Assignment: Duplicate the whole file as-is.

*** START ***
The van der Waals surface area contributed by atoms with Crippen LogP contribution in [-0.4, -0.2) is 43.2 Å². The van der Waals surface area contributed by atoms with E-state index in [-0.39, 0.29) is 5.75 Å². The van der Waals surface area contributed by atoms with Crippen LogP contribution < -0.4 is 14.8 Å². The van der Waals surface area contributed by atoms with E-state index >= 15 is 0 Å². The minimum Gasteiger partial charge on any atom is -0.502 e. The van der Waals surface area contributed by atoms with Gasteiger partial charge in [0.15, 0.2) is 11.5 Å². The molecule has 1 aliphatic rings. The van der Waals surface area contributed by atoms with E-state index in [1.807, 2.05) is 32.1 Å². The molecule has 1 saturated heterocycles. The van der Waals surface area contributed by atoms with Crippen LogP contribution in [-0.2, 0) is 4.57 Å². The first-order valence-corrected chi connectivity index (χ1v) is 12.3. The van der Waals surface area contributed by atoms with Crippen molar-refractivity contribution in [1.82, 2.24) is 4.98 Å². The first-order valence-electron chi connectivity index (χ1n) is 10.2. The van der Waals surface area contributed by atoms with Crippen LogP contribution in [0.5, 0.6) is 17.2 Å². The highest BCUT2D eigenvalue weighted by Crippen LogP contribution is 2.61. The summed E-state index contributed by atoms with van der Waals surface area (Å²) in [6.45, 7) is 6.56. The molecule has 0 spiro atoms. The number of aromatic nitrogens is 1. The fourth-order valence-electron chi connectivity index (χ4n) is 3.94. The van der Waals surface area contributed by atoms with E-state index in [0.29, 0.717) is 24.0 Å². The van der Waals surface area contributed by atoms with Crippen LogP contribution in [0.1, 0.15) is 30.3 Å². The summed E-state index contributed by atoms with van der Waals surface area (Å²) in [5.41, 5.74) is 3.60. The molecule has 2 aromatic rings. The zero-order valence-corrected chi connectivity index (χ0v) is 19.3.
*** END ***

The van der Waals surface area contributed by atoms with Crippen LogP contribution in [-0.4, -0.2) is 43.2 Å². The van der Waals surface area contributed by atoms with E-state index in [-0.39, 0.29) is 5.75 Å². The van der Waals surface area contributed by atoms with Crippen LogP contribution < -0.4 is 14.8 Å². The van der Waals surface area contributed by atoms with E-state index >= 15 is 0 Å². The minimum Gasteiger partial charge on any atom is -0.502 e. The van der Waals surface area contributed by atoms with Gasteiger partial charge in [0.15, 0.2) is 11.5 Å². The molecule has 1 aliphatic rings. The van der Waals surface area contributed by atoms with E-state index in [1.807, 2.05) is 32.1 Å². The molecule has 1 saturated heterocycles. The van der Waals surface area contributed by atoms with Crippen LogP contribution in [-0.2, 0) is 4.57 Å². The first-order valence-corrected chi connectivity index (χ1v) is 12.3. The van der Waals surface area contributed by atoms with Crippen molar-refractivity contribution in [1.82, 2.24) is 4.98 Å². The first-order valence-electron chi connectivity index (χ1n) is 10.2. The van der Waals surface area contributed by atoms with Crippen LogP contribution in [0.5, 0.6) is 17.2 Å². The highest BCUT2D eigenvalue weighted by Crippen LogP contribution is 2.61. The summed E-state index contributed by atoms with van der Waals surface area (Å²) in [6.45, 7) is 6.56. The molecule has 0 spiro atoms. The number of aromatic nitrogens is 1. The fourth-order valence-electron chi connectivity index (χ4n) is 3.94. The van der Waals surface area contributed by atoms with E-state index in [0.29, 0.717) is 24.0 Å². The van der Waals surface area contributed by atoms with Crippen LogP contribution in [0.1, 0.15) is 30.3 Å². The summed E-state index contributed by atoms with van der Waals surface area (Å²) in [5.41, 5.74) is 3.60. The molecule has 2 aromatic rings. The zero-order valence-corrected chi connectivity index (χ0v) is 19.3.